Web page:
Education Not First: How Trump’s “America First” Budget Affects our Learning

May 2017 (Volume 67, Issue 3)

By Brian Perlman, Politics Editor

In March, President Trump’s Office of Management and Budget released its “America First” Budget, a blueprint of how the President believes the Federal Government’s 2018 budget should be handled. As Congress will create and approve the actual budget in May, this plan has not yet been adopted. However, with the Republicans’ full control of Congress, it is very likely that many pieces of Trump’s budget will be passed, which is concerning for many reasons, including for our own education.

The “America First” Budget gives more attention to School Choice, adding an additional $1.4 billion to School Choice Programs instead of to public schools. Additionally, the proposed $59 billion overall budget for the Department of Education would be 13% less than this current, 2017 year, as Trump focuses on large cuts from programs not related to national defense.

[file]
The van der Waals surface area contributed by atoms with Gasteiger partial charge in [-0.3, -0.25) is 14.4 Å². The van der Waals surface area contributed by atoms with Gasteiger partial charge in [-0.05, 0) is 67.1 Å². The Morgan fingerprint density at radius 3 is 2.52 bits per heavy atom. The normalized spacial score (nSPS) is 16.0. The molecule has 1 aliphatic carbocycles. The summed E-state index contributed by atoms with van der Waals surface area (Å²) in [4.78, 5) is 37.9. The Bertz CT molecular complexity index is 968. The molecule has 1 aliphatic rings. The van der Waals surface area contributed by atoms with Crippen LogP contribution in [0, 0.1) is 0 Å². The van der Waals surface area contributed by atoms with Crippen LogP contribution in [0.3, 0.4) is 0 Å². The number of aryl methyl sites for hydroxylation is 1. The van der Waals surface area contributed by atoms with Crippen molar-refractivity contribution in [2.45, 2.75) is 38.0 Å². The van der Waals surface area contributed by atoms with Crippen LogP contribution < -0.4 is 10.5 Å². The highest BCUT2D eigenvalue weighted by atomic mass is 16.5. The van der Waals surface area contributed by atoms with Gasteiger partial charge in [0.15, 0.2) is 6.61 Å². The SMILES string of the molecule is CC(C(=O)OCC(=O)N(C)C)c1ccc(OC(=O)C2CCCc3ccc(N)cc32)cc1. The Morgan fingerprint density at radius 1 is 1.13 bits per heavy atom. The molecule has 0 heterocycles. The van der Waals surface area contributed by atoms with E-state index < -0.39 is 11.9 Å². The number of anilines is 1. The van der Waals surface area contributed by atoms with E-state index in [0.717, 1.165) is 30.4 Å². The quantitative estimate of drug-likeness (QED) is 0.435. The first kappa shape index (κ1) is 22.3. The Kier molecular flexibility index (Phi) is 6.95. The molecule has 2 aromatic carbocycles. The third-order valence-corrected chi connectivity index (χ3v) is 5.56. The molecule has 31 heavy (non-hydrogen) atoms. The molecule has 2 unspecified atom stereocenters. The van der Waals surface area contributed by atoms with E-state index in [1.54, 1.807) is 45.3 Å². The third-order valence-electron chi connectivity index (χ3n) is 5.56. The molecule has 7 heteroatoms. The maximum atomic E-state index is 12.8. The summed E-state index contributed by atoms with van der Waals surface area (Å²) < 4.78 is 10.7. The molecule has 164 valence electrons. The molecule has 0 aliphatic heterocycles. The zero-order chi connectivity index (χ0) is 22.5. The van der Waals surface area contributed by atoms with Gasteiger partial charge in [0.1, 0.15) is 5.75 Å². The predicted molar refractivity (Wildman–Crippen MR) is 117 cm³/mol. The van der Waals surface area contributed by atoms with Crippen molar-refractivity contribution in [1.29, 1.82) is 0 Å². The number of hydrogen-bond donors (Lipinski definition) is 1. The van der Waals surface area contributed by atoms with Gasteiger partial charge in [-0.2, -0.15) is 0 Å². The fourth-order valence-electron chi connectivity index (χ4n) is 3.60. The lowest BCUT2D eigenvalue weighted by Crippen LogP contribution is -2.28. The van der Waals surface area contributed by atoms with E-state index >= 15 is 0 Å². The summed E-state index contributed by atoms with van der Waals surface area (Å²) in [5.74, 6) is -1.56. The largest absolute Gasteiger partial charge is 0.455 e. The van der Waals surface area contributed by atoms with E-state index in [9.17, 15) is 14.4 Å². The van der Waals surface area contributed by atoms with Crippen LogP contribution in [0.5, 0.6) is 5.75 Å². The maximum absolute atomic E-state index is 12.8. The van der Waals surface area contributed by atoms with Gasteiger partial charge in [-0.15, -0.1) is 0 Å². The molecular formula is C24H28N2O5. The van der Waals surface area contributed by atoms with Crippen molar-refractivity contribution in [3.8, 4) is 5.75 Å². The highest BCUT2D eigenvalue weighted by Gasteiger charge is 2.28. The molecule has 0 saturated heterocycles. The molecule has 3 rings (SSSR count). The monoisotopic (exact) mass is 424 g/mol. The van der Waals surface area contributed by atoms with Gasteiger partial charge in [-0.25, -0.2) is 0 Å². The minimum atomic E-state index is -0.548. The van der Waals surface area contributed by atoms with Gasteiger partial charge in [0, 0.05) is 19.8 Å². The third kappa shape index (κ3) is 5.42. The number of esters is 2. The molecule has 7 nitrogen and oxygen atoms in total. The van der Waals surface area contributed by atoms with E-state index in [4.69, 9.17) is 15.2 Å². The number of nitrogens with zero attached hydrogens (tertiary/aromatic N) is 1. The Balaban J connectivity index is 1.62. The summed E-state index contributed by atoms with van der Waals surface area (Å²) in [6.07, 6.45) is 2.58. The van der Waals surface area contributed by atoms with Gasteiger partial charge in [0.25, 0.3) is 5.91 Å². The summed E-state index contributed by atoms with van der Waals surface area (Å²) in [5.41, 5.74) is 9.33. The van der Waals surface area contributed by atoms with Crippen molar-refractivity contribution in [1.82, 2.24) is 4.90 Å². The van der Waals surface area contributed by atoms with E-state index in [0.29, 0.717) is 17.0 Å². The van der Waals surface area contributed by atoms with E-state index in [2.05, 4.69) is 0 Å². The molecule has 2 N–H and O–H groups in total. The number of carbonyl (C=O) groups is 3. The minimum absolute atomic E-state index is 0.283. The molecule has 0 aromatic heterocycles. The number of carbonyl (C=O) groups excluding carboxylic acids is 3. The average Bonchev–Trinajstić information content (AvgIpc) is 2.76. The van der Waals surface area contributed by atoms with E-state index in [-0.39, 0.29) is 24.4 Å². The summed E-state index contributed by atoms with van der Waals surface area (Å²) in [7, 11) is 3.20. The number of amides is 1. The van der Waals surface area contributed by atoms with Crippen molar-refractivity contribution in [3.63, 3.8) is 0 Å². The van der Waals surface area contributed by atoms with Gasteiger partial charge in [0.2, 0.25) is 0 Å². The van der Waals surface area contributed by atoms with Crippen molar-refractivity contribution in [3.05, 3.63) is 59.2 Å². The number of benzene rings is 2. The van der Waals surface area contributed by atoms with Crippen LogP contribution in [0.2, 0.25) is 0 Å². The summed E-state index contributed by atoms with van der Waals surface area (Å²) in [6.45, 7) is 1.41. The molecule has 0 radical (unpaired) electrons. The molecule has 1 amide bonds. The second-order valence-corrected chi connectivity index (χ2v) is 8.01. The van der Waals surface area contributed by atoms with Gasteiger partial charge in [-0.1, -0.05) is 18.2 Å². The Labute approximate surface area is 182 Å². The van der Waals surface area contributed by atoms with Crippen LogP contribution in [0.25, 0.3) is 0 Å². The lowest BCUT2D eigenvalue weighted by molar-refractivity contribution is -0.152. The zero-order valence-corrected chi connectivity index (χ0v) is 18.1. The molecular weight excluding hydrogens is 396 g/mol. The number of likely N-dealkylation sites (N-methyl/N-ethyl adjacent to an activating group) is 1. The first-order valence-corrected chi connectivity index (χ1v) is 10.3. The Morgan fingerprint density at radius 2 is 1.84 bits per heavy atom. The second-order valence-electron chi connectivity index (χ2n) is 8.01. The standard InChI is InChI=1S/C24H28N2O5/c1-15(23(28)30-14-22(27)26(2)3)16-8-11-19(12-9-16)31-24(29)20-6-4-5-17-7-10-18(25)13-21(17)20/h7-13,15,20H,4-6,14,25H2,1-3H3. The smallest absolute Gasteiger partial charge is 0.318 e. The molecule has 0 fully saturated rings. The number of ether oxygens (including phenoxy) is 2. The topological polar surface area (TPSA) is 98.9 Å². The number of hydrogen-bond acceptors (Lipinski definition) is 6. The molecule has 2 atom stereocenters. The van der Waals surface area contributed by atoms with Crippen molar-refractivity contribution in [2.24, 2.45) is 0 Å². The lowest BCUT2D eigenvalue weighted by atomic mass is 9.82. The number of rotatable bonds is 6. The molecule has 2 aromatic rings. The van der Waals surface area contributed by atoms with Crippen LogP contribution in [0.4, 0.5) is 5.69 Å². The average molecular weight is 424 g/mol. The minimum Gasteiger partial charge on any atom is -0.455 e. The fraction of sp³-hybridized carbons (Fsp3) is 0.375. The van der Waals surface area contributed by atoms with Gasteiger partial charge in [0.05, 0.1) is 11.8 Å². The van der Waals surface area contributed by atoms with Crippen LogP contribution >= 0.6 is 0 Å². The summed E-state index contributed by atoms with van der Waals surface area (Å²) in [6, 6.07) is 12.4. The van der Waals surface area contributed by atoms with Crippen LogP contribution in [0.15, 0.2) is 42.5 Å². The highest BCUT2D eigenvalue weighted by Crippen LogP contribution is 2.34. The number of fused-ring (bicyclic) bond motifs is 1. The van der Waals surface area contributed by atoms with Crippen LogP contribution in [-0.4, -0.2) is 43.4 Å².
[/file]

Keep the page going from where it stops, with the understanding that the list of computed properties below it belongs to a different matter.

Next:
But how would these cuts affect public schools like ours? $2.4 billion in grants for teacher training would be slashed, making it harder to find well trained teachers in the future. Federal Work-Study programs, where college graduates in financial need are given part time jobs, would see severe cuts. This cut means that disadvantaged students would see less support from their own government.

Not all of the proposed Education budget is necessarily detrimental, however. The $13 billion in Special Education Funding would be retained, and Pell Grants, that help college students pay for tuition, would keep their funding. But the administration’s priorities are clear: School Choice is in, Federal Aid is out.

If implemented, these changes would affect all schools in some way, including Needham High. We have already witnessed how the President’s Executive Order on transgender bathrooms clashed with NHS values, but more than values could be at stake here. Public education could be entering some difficult times, and these difficult times may well pull NHS in, too.

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